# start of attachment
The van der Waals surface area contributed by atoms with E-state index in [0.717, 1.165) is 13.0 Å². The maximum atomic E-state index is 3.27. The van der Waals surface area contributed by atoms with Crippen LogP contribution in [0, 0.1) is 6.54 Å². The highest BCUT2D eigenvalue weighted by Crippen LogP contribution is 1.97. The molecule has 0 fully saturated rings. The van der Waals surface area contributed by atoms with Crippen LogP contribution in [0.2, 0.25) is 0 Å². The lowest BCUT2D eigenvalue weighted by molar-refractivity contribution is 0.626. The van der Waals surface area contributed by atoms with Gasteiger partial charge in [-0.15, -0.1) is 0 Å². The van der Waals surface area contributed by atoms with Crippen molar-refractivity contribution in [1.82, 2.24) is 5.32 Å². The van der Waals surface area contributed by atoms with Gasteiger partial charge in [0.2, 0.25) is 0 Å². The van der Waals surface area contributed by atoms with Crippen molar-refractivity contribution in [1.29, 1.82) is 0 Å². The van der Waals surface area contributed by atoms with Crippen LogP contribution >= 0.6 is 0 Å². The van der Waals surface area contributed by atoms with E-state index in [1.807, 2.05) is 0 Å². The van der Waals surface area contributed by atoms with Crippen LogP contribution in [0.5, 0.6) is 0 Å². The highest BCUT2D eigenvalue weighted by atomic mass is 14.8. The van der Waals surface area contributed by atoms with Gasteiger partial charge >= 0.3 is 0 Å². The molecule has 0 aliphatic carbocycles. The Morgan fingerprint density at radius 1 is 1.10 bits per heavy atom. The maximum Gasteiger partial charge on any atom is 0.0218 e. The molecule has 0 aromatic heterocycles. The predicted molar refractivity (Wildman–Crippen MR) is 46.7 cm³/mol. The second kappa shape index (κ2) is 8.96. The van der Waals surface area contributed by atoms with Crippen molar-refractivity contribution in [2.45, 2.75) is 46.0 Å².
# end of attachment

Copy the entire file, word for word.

The van der Waals surface area contributed by atoms with E-state index in [0.717, 1.165) is 13.0 Å². The maximum atomic E-state index is 3.27. The van der Waals surface area contributed by atoms with Crippen LogP contribution in [0, 0.1) is 6.54 Å². The highest BCUT2D eigenvalue weighted by Crippen LogP contribution is 1.97. The molecule has 0 fully saturated rings. The van der Waals surface area contributed by atoms with Crippen LogP contribution in [0.2, 0.25) is 0 Å². The lowest BCUT2D eigenvalue weighted by molar-refractivity contribution is 0.626. The van der Waals surface area contributed by atoms with Gasteiger partial charge in [-0.15, -0.1) is 0 Å². The van der Waals surface area contributed by atoms with Crippen molar-refractivity contribution in [1.82, 2.24) is 5.32 Å². The van der Waals surface area contributed by atoms with Gasteiger partial charge in [0.2, 0.25) is 0 Å². The van der Waals surface area contributed by atoms with Crippen molar-refractivity contribution in [1.29, 1.82) is 0 Å². The van der Waals surface area contributed by atoms with Crippen LogP contribution >= 0.6 is 0 Å². The van der Waals surface area contributed by atoms with E-state index in [1.807, 2.05) is 0 Å². The van der Waals surface area contributed by atoms with Crippen LogP contribution in [0.5, 0.6) is 0 Å². The highest BCUT2D eigenvalue weighted by atomic mass is 14.8. The van der Waals surface area contributed by atoms with Gasteiger partial charge >= 0.3 is 0 Å². The molecule has 0 aliphatic carbocycles. The Morgan fingerprint density at radius 1 is 1.10 bits per heavy atom. The maximum Gasteiger partial charge on any atom is 0.0218 e. The molecule has 0 aromatic heterocycles. The predicted molar refractivity (Wildman–Crippen MR) is 46.7 cm³/mol. The second kappa shape index (κ2) is 8.96. The van der Waals surface area contributed by atoms with Crippen molar-refractivity contribution in [2.45, 2.75) is 46.0 Å².